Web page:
Serverless has radically enhanced developer productivity. The pay-per-use pricing model for serverless offloads the burden of capacity management while saving money. Overall, it enables developers to focus on their core business instead of reinventing the wheel with nitty gritty operational details.
But, there is a conundrum with serverless. As soon as you want to accelerate your pristine serverless stack with a cache, you have to go serverful. Setting up a caching fleet can be painful (read about the pain CBS Sports experienced with caching fleets). Serverless caching changes this—improving availability, elasticity, and scale.
Sure, you can cache locally, but local caches are not as effective on Lambda as they are on traditional servers that are processing hundreds of requests concurrently. Meanwhile, conventional wisdom states that DynamoDB is so fast that you don’t need a cache!
Intuitively, I knew that a cache should be faster than DynamoDB—but I wanted to prove it. Momento’s serverless cache made it really simple (and fast) to try this out: after building the application, it took me less than an hour to supercharge it with Momento, including deploying the new Lambdas!
You can try it yourself in under an hour, too. This example is fully open sourced in our demo repo with a hands-on tutorial, including a serverless application that can be built and deployed with SAM cli. The repo also contains a simple benchmark script that uses Locust to drive some small synthetic test traffic off your laptop to test service. We start with a basic serverless typescript REST API using DynamoDB and optimize with Momento as a cache. We emit metrics into CloudWatch and review the results on a CloudWatch dashboard.
Imagine you are building a social network where each user has followers. Your front-end app has to download the names of each follower of the current user to render on the device. Our user model looks like this:
The API models a basic users API. The Lambda application will produce these CloudWatch metrics for you to explore and contrast:
- Momento: momento-get, momento-getfollowers
- DynamoDB: ddb-get, ddb-getfollowers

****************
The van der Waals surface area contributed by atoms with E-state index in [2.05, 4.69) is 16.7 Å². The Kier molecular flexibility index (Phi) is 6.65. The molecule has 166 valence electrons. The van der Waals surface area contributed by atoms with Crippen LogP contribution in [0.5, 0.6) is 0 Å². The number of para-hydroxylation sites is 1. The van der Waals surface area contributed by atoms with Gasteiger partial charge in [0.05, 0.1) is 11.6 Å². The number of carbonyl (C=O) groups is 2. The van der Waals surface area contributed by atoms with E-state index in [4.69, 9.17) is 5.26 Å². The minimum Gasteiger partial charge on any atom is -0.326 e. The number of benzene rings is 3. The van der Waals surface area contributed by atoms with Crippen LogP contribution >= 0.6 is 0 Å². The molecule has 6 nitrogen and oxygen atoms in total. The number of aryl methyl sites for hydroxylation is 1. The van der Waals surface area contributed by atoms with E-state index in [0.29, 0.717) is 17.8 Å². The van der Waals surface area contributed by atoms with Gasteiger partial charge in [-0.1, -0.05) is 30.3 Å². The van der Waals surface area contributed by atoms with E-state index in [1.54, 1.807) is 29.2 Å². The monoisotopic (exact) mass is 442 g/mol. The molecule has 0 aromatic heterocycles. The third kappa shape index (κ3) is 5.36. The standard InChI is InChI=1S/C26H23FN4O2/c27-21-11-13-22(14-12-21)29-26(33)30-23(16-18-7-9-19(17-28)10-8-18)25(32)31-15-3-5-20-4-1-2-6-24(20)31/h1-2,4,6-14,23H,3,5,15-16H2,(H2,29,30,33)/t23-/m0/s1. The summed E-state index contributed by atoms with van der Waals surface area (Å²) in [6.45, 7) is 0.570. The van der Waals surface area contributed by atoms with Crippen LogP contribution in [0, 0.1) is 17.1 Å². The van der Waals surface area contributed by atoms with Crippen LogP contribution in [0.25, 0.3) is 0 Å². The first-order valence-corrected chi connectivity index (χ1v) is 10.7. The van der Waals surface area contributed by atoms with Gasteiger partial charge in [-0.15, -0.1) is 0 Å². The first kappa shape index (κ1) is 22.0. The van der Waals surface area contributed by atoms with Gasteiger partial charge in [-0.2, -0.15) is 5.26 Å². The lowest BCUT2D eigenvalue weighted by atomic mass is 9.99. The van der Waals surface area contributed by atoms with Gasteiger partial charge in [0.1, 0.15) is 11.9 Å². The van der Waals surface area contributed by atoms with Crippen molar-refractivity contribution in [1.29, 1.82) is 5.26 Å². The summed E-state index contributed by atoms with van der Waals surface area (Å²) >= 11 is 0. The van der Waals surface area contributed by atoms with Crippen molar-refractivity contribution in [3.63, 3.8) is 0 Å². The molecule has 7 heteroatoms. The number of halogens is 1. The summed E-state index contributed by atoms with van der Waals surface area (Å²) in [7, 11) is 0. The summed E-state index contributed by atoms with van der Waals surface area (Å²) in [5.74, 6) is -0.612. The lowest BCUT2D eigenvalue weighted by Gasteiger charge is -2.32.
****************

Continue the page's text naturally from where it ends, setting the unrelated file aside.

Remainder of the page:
I used the /bootstrap-users endpoint to generate 100 test users with 5 random followers each. Subsequently, I exposed two endpoints:
GET /users and /cached-users
Makes 1 call to DynamoDB ('/users') or Momento ('/cached-users')
Btw, I love jq for working with JSON.
I also exposed endpoints to get followers for a user (with or without a cache):
GET /followers and /cached-followers
Will make 1 call to either DynamoDB ('/followers') or Momento ('/cached-followers') for the passed user ID and then N (5 for this test) additional calls to either DynamoDB or Momento to look up each follower name.
The main code needed to implement this look-aside cache was extremely simple. You can see it here. We first look in Momento to see if the value exists and then fetch from DynamoDB and store for the next request if it does not.
Looking strictly at average client-side latencies, we reduced the get-users average latency by ~43% (from 6.75 ms to 3.8 ms). For p99 we saw an over ~57% (12.6 ms vs 29.7 ms) reduction and for p999 we saw a 60% reduction (70.7 ms vs 27.9 ms).
Things get meaningfully more interesting for the Lambdas that require multiple DynamoDB calls. Even at average client side latencies, we see a ~53% drop (16.5 ms vs 7.61 ms). At p99, the latency drop is 72% (72 ms vs 19.5 ms). Finally, at p999, we were able to reduce our response times by 86% vs DynamoDB (536 ms vs 72.3 ms).
In less than an hour of work, Momento dropped my p999 latencies by over 86%. This means lower Lambda costs, happier users, and a more scalable system without having to worry about hot keys or hot partitions in DynamoDB. And adding Momento endpoints to our Lambda was fast! After getting the DynamoDB-backed Lambdas set up, adding each Momento endpoint took less than5 minutes—including creation of the cache, updating the Lambda to support a look-aside cache pattern, and deploying it. Third, tail latencies matter. You can see early indications that due to the multiple calls being made to DynamoDB, even the average latencies of Lambda start to skew towards the tail latencies of the DynamoDB calls.